Which category are you in? Of course, the above percentages leave 3% unaccounted for, who obviously must shower less than once per day. This, unfortunately, is my group. Yes, I probably average 0.67 showers per day. That is, I shower twice for every three days. So I miss a day quite frequently, so what? Have you noticed before?

Now before you say “Eeewwww!”, all you uber-clean freaks just try to think of it this way:
…assume my average shower is 10 minutes in duration.
…assume I use a low-flow shower head at 2.5 gallons/min.
…assume my rate above of 0.67 showers/day.

So during an average day, the math looks like this… erm, I SAVE…

10 minutes/shower x 2.5 gallons/minute x 0.67 showers/day = 16.67 gallons/day
….which equates to 117 gallons/week!
….which equates to 6083 gallons/year! (that’s a lot of water!)

So let’s just hold off on the “Ewww…” and the nose twitching in my presence.  I’m doing my part in trying to save the planet, one shower at a time.


December 24, 2007

Also in the vein of learning one’s calculator…

Did you ever think of what the DRG button really stood for on your calculator?  Yeah, I didn’t think so.  It’s that button that you have to use for trig functions.

We mostly used it on the Degree setting.  And I often thought it was a weird assembly of letters form the word degree… like DeGRee.  But of course, maybe it was British or something.  You know, like how they spell theatre or centre differently.  But even that never made sense because who would put the ‘r’ in front of the ‘g’?

Alas, I was just a dumb kid and didn’t try harder to figure it out.  Now, after reading my trusty  TI calculator book and understanding that the unit circle can be broken down into Degrees (360 of them), Radians (2π of them), or Grads (400 of them).  Hence the DRG.  Duh…

Pi (π)

December 24, 2007

How many of you know that the formula to calculate the circumference of a circle is 2πr (where r = the radius of the circle)?

Now how many of you also inferred that π = C / d? That is, that the value of pi (3.1415926… blah blah) is equal to the circumference of a circle divided by its diameter?

It seems to make perfect sense… but I can tell you that I have NEVER, to my recollection, been taught the value of π in this way. I was expected to memorize it as a constant. And this begs the question… WHY?!

If circle after circle after circle follows this simple equation (again, which is easily inferred based on the formula for the circumference of a circle), that π is equal to the circumference of a circle divided by its diameter, why wasn’t THAT driven home in our brains instead of, the value of π equals 3.14…?

Anyway… where did I find this out? I was reading an old book I have on how to use my Texas Instruments calculator. Pretty neat book. And at least it solved one of life’s great mysteries!

This is the voicemail of Mark Sessoms…

November 19, 2007

I read a blog post that clearly resonated with me. It’s about the absurd length of our greetings on our voicemails.

So I’ve changed mine.  If you call me on my cell phone and get to my voicemail message, you’ll see.  To save you the trouble, it’s exactly the same as the title of this post… extremely concise.  Why say more? You already know the drill.

Here’s the post at Cranking Widgets.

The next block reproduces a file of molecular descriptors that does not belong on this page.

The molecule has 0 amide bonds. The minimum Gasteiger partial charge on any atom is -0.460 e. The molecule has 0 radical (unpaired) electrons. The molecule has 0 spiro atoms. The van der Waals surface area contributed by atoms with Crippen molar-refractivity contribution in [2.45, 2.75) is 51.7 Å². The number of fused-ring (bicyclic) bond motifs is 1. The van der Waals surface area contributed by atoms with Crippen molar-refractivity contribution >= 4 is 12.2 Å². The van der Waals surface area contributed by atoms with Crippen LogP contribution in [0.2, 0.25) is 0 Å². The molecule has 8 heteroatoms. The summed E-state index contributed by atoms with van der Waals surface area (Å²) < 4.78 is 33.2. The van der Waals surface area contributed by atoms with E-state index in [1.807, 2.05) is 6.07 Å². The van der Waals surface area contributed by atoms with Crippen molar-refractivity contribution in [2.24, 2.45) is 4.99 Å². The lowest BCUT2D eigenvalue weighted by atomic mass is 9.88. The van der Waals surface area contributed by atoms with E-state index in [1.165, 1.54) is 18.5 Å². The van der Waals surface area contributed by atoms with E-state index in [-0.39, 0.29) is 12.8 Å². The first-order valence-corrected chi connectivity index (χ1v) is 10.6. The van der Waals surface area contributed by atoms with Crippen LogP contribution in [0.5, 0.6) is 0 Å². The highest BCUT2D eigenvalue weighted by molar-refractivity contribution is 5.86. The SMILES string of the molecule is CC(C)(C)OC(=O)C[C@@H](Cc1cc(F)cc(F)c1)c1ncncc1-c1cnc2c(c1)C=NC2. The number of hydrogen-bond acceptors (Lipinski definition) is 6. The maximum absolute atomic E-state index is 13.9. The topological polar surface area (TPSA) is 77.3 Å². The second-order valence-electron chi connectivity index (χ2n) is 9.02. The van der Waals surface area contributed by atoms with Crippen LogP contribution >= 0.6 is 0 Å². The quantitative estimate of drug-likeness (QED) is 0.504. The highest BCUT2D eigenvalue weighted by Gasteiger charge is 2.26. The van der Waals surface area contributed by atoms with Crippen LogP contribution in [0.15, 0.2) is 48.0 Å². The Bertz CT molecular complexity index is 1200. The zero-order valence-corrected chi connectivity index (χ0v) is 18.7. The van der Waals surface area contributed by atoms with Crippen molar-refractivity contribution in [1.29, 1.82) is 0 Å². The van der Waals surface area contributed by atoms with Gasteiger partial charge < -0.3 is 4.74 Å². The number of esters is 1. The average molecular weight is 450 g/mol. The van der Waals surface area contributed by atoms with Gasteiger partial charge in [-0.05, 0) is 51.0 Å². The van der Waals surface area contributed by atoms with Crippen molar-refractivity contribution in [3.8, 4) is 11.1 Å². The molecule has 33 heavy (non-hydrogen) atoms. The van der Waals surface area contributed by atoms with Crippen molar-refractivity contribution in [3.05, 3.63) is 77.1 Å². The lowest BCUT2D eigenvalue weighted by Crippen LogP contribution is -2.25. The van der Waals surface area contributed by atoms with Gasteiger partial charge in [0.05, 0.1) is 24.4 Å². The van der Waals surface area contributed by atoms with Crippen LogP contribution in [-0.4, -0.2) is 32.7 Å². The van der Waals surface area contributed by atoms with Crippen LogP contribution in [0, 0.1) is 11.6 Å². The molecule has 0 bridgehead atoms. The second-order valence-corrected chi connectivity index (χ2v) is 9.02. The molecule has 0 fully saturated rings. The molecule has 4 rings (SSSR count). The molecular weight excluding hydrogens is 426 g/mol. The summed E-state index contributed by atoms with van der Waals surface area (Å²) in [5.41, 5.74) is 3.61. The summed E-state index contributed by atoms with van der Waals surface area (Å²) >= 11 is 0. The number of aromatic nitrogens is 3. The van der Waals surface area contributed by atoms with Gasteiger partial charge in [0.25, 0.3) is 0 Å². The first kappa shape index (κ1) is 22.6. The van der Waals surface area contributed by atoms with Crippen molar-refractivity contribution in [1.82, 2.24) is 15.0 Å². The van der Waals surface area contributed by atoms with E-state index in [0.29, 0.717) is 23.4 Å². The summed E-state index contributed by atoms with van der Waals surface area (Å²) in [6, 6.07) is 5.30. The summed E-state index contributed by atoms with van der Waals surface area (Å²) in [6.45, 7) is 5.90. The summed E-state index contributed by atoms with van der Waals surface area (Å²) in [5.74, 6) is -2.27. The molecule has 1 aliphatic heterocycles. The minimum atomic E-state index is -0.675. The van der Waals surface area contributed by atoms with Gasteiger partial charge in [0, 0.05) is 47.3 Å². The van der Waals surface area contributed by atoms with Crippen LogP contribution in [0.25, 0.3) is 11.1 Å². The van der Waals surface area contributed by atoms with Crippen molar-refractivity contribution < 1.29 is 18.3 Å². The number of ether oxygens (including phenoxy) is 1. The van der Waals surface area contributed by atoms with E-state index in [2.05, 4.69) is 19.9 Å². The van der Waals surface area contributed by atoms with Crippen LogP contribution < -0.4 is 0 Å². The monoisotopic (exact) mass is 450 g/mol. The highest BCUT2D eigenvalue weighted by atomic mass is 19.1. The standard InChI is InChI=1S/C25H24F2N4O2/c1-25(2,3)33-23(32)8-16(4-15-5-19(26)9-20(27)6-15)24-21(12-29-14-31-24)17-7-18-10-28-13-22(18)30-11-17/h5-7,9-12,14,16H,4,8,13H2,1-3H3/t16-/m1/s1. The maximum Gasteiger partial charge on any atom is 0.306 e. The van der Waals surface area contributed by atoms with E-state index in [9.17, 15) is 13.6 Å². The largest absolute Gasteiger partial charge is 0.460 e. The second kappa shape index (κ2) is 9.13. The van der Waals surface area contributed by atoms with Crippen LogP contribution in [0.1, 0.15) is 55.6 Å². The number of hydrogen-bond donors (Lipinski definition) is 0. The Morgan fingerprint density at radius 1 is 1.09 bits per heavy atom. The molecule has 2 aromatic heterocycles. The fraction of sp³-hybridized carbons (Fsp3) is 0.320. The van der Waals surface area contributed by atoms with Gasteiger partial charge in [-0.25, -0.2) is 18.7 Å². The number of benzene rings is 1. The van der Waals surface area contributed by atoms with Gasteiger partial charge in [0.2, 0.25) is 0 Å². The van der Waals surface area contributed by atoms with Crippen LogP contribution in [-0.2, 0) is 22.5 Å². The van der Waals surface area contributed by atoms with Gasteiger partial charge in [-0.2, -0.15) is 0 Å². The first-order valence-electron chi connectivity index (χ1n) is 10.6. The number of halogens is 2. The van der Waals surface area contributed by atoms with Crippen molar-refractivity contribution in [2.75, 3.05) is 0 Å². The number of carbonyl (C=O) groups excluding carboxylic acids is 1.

Yet another thing to add to my “Things you learn at 35” list…

So…  How many of you decided to change your greeting after reading this?? Enquiring minds want to know!

Things you learn at 35…

November 18, 2007

Among the least important of things surely sits my list of things you learn at 35 years of age. Three things I’ve happened across in the last 30 days…all totally unrelated…

1. Scallops are shellfish. Did you know that?

They are also bi-valves. And they swim, which explains why their muscle (the part we eat) is so large relative to other bivalves like clams and mussels. Interesting, eh? You can find out more on this at wikipedia here.

Also, why is it that it only seems to be in the United States that we don’t eat the whole scallop?  We eat the whole clam and mussel.  Strange…

2. What do you do with tiny soap?

There’s no sense futzing with the soap when it gets too small. You drop it too much. It breaks and you mash together the parts. Why didn’t anyone ever teach us to mash the small soap bar to a new bar of soap. Duh! I’d bet most people just throw the tiny soap away.

3. What exactly is metadata?

It’s data that describes other data. Well, that’s so damn helpful, thank you! Even wikipedia convolutes the issue.

But while I knew what it meant, I never really read a good description of what it was until reread my old database textbook from college. The easiest real world example that we are all familiar with is the card catalog at your local library. All that data describes the data in the book, like the author(s), the category, an abstract on the content, etc. Data that describes other data. Bingo!

So why is it that we don’t learn some of these things (namely the first two) way earlier in life? Why is it that we go through life never questioning where a scallop comes from? Or why is it that we never ask what other people do with the soap when it gets too small to avoid wasting it. And the metadata question, er…nevermind.

All this is to say that we should not be so complacent in our lives to lose the inquisitiveness we once had as a child. Keep asking questions! Don’t be afraid to not know just because you are say, 35 years-old and should have learned it long ago. Keep learning!